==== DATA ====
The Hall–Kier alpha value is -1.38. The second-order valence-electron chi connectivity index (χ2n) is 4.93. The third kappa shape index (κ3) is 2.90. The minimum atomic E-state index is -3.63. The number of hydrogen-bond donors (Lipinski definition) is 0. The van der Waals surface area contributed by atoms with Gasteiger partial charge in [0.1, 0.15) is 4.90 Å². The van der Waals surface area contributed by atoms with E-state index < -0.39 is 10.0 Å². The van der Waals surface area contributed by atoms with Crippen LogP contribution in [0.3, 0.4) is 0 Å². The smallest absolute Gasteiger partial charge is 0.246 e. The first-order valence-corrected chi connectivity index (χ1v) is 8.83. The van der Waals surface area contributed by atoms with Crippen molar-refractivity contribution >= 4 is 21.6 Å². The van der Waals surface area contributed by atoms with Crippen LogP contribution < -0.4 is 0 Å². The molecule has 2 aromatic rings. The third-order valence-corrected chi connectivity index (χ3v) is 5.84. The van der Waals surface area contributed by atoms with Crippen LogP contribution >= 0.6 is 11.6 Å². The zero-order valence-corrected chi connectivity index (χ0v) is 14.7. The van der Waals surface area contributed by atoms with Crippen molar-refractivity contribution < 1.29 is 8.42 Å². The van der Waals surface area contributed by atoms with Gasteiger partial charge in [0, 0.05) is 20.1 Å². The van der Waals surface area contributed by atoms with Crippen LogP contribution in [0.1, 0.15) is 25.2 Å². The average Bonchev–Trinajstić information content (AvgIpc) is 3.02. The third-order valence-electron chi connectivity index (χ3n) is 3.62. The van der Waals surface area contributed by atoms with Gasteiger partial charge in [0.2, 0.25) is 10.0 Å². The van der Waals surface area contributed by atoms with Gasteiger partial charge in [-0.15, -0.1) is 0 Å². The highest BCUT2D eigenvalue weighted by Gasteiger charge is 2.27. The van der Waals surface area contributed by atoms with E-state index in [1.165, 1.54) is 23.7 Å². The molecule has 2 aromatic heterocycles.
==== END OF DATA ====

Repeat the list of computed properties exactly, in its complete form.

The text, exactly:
The Hall–Kier alpha value is -1.38. The second-order valence-electron chi connectivity index (χ2n) is 4.93. The third kappa shape index (κ3) is 2.90. The minimum atomic E-state index is -3.63. The number of hydrogen-bond donors (Lipinski definition) is 0. The van der Waals surface area contributed by atoms with Gasteiger partial charge in [0.1, 0.15) is 4.90 Å². The van der Waals surface area contributed by atoms with E-state index < -0.39 is 10.0 Å². The van der Waals surface area contributed by atoms with Crippen LogP contribution in [0.3, 0.4) is 0 Å². The smallest absolute Gasteiger partial charge is 0.246 e. The first-order valence-corrected chi connectivity index (χ1v) is 8.83. The van der Waals surface area contributed by atoms with Crippen molar-refractivity contribution >= 4 is 21.6 Å². The van der Waals surface area contributed by atoms with Crippen LogP contribution < -0.4 is 0 Å². The molecule has 2 aromatic rings. The third-order valence-corrected chi connectivity index (χ3v) is 5.84. The van der Waals surface area contributed by atoms with Crippen LogP contribution >= 0.6 is 11.6 Å². The zero-order valence-corrected chi connectivity index (χ0v) is 14.7. The van der Waals surface area contributed by atoms with Crippen molar-refractivity contribution < 1.29 is 8.42 Å². The van der Waals surface area contributed by atoms with Gasteiger partial charge in [0, 0.05) is 20.1 Å². The van der Waals surface area contributed by atoms with Crippen LogP contribution in [0.1, 0.15) is 25.2 Å². The average Bonchev–Trinajstić information content (AvgIpc) is 3.02. The third-order valence-electron chi connectivity index (χ3n) is 3.62. The van der Waals surface area contributed by atoms with Gasteiger partial charge in [0.2, 0.25) is 10.0 Å². The van der Waals surface area contributed by atoms with Gasteiger partial charge in [-0.15, -0.1) is 0 Å². The highest BCUT2D eigenvalue weighted by Gasteiger charge is 2.27. The van der Waals surface area contributed by atoms with E-state index in [1.165, 1.54) is 23.7 Å². The molecule has 2 aromatic heterocycles.